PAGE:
Take the 2-minute tour ×
Stack Overflow is a question and answer site for professional and enthusiast programmers. It's 100% free, no registration required.

When exporting data (rclick db | Tasks | Generate scripts ... ) datetime columns get exported in this way:

CAST(0xFFFF2E4600000000 AS DateTime)

On

select CAST(0xFFFF2E4600000000 AS DateTime)

..in SQL Server Mgmt Studio I get:

1753-01-01 00:00:00.000

I need this (i.e. 0xFFFF2E4600000000 here) converted to regular date-time in another program.

Now, I know how the format works for dates later than Jan 1 1900:

first 4 bytes == the days since 1st Jan 1900
2nd 4 bytes == number of ticks since midnight (each tick is 1/300 of a second).

This works, but I can't figure out how the above hex number (0xFFFF2E4600000000) translates into 1753-01-01. 2's complement, various transformations on days between 1900 and 1753, etc - nothing works. Search results at Google that it throws at me are not helpful either. Please advise!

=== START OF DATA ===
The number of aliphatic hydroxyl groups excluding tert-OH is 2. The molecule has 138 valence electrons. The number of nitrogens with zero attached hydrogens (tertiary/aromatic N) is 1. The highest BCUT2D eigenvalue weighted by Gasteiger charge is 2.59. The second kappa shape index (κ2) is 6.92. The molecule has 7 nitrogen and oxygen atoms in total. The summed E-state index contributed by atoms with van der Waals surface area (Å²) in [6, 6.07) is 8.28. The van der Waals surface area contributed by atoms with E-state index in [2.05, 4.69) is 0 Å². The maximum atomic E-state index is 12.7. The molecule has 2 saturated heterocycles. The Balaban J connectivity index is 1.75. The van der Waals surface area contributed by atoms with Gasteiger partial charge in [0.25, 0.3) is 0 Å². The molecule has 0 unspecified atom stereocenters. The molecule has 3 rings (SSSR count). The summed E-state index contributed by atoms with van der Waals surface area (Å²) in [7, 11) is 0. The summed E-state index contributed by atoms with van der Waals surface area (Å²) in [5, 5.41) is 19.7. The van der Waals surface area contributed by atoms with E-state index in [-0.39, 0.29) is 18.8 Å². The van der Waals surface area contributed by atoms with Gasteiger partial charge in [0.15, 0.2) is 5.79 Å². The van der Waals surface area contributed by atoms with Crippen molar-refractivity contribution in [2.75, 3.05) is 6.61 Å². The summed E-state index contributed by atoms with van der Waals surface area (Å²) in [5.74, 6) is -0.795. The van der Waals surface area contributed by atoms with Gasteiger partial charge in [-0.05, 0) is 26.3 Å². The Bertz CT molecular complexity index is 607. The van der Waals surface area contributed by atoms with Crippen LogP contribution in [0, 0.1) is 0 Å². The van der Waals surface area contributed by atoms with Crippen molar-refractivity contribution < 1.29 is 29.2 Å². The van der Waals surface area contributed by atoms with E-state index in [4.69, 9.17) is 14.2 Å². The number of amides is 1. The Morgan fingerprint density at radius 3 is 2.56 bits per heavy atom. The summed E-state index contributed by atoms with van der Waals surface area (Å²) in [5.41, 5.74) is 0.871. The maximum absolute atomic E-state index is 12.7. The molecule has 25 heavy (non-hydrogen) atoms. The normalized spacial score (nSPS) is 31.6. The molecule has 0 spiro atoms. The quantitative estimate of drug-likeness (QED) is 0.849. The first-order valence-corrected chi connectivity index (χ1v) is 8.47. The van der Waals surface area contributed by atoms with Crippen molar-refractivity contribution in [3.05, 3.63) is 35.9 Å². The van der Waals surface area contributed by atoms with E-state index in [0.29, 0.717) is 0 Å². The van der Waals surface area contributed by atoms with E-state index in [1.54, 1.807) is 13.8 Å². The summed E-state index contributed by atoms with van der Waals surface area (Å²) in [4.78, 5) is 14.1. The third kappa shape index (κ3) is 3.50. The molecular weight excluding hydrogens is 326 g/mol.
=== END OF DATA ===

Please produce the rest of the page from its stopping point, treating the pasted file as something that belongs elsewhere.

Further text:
UPDATE:

It seems like it has smth to do with 2's complement anyway, see the following, but it still not quite works, in Python shell:

>>> e=1900-1753
>>> e
147
>>> 
>>> e*=365
>>> e
53655
>>> e=e-(1<<32)
>>> e
-4294913641L
>>> hex(e)
'-0xffff2e69L'

That's close to 0xFFFF2E46 but not quite there. What's going on here?

UPDATE 2:

Leap days?

share|improve this question
add comment

1 Answer

Looks good to me:

declare @Sample as DateTime = '1753-01-01'
select @Sample as 'Sample', Cast( @Sample as VarBinary(8) ) as 'VarBinary',
  DateDiff( day, '1900-01-01', @Sample ) as 'DateDiff',
  Cast( DateDiff( day, '1900-01-01', @Sample ) as VarBinary(4) ) as 'Hex DateDiff'

Note that the hex value is treated as a signed 32-bit value.

If the question is "Why 53,690?" then the answer is:

; with Years as (
  select 1753 as Year, 0 as LeapYear
  union all
  select Year + 1,
    case
     when ( Year + 1 ) % 400 = 0 then 1
     when ( Year + 1 ) % 100 = 0 then 0
     when ( Year + 1 ) % 4 = 0 then 1
     else 0 end
    from Years
    where Year < 1900 )
  select 147 * 365 + Sum( LeapYear ) as Days from Years
  option ( maxrecursion 0 )
share|improve this answer
add comment

Your Answer

 
discard

By posting your answer, you agree to the privacy policy and terms of service.

Not the answer you're looking for? Browse other questions tagged or ask your own question.